Acting is an insanely tough profession. Imagine having to dress up in spandex in front of hundreds of crew members, stand in front of a green screen, and spend your day punching tennis balls on the end of sticks. Now, imagine having to make that look convincing, in a $200 million production that's largely counting on you to sell it.
It's a truly difficult job with a ton of different pressures involved - staying in shape, spending months away from family and friends - and perhaps the biggest of these is the fact that every actor is essentially competing for the spotlight with their co-stars, and risks being overshadowed if they don't at least try and do something special.
As a result, many actors get creative when building up their characters, going to some crazy and ingenious lengths to make their performances immediately noticeable and more standout - and memorable long after the credits have rolled - to us viewers.
Some have strange theories about which side of the screen is best, others insist on doing all sorts of dangerous and insane stunts, and some even physically harm themselves in order to get into character and punch up their performance. This lot is suffering from a severe case of attention-seeking...
8. Benicio Del Toro Adopted A Highly Unusual Voice For The Usual Suspects
In an effort to make the most of his limited screen time in 1995's The Usual Suspects, Benicio del Toro decided to try and make his character pop by giving him a weird accent and speech pattern.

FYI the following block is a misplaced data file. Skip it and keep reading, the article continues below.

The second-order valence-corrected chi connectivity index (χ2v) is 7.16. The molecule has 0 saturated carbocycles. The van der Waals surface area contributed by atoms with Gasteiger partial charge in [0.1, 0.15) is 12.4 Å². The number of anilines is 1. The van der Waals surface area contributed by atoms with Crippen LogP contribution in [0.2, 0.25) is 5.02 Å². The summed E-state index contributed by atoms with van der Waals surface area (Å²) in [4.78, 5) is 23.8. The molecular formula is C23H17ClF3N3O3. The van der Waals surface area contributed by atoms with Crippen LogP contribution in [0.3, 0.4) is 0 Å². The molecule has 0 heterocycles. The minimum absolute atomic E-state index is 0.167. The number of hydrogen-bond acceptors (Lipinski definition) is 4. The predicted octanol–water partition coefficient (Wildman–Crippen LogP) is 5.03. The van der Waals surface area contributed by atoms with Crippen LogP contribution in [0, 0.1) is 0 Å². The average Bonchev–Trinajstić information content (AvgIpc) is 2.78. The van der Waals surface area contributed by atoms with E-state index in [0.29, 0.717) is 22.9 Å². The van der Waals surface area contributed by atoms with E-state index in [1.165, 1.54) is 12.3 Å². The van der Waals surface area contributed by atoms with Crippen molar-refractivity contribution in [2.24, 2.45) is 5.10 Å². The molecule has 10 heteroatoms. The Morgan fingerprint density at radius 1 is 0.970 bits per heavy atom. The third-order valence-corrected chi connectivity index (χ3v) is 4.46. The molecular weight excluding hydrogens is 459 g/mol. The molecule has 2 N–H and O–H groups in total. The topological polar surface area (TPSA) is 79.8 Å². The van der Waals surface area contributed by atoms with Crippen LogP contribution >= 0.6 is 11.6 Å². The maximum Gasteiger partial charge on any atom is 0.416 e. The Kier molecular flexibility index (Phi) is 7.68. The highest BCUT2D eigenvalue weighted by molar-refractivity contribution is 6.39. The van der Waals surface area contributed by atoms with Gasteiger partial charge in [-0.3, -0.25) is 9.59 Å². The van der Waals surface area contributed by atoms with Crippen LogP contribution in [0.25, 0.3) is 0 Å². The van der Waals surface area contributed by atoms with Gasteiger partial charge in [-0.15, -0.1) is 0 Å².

Upon reading the script for Bryan Singer's Oscar-winning mystery, del Toro realized that the ultimate purpose of his character - quirky crook Fred Fenster - was to die, without having a meaningful impact on the story. As a result, he decided to have a bit of fun with the role.
Talking to Singer about just how inconsequential Fenster's actions and dialogue were, the actor asked if he could play around with the character to try and make him more memorable. This led to him deciding to play Fenster as a half-German, half-Chinese oddball, who grew up in Harlem.
The accompanying accent and garbled dialogue were both intentional, with del Toro trying his best to deliver an entertaining character, despite his lack of importance to the story.